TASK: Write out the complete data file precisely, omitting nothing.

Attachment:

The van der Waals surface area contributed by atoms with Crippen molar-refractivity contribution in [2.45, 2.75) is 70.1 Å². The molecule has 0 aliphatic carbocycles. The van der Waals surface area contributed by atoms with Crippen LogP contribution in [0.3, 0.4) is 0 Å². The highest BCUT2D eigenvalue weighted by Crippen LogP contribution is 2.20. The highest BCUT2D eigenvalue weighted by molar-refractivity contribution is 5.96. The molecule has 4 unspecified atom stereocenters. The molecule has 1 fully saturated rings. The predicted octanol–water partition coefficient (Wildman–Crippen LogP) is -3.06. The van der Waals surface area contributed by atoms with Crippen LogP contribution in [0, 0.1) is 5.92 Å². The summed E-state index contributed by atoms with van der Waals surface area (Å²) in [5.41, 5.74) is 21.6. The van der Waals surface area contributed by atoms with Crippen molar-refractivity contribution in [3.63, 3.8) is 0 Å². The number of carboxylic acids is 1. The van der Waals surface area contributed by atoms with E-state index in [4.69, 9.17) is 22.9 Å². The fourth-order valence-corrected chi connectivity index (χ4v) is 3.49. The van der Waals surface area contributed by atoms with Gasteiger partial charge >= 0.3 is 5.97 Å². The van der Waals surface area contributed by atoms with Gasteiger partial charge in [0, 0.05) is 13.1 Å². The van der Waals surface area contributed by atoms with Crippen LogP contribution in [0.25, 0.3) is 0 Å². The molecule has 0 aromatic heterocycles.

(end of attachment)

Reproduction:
The van der Waals surface area contributed by atoms with Crippen molar-refractivity contribution in [2.45, 2.75) is 70.1 Å². The molecule has 0 aliphatic carbocycles. The van der Waals surface area contributed by atoms with Crippen LogP contribution in [0.3, 0.4) is 0 Å². The highest BCUT2D eigenvalue weighted by Crippen LogP contribution is 2.20. The highest BCUT2D eigenvalue weighted by molar-refractivity contribution is 5.96. The molecule has 4 unspecified atom stereocenters. The molecule has 1 fully saturated rings. The predicted octanol–water partition coefficient (Wildman–Crippen LogP) is -3.06. The van der Waals surface area contributed by atoms with Crippen LogP contribution in [0, 0.1) is 5.92 Å². The summed E-state index contributed by atoms with van der Waals surface area (Å²) in [5.41, 5.74) is 21.6. The van der Waals surface area contributed by atoms with Crippen molar-refractivity contribution in [3.63, 3.8) is 0 Å². The number of carboxylic acids is 1. The van der Waals surface area contributed by atoms with E-state index in [4.69, 9.17) is 22.9 Å². The fourth-order valence-corrected chi connectivity index (χ4v) is 3.49. The van der Waals surface area contributed by atoms with Gasteiger partial charge >= 0.3 is 5.97 Å². The van der Waals surface area contributed by atoms with Gasteiger partial charge in [0, 0.05) is 13.1 Å². The van der Waals surface area contributed by atoms with Crippen LogP contribution in [0.25, 0.3) is 0 Å². The molecule has 0 aromatic heterocycles.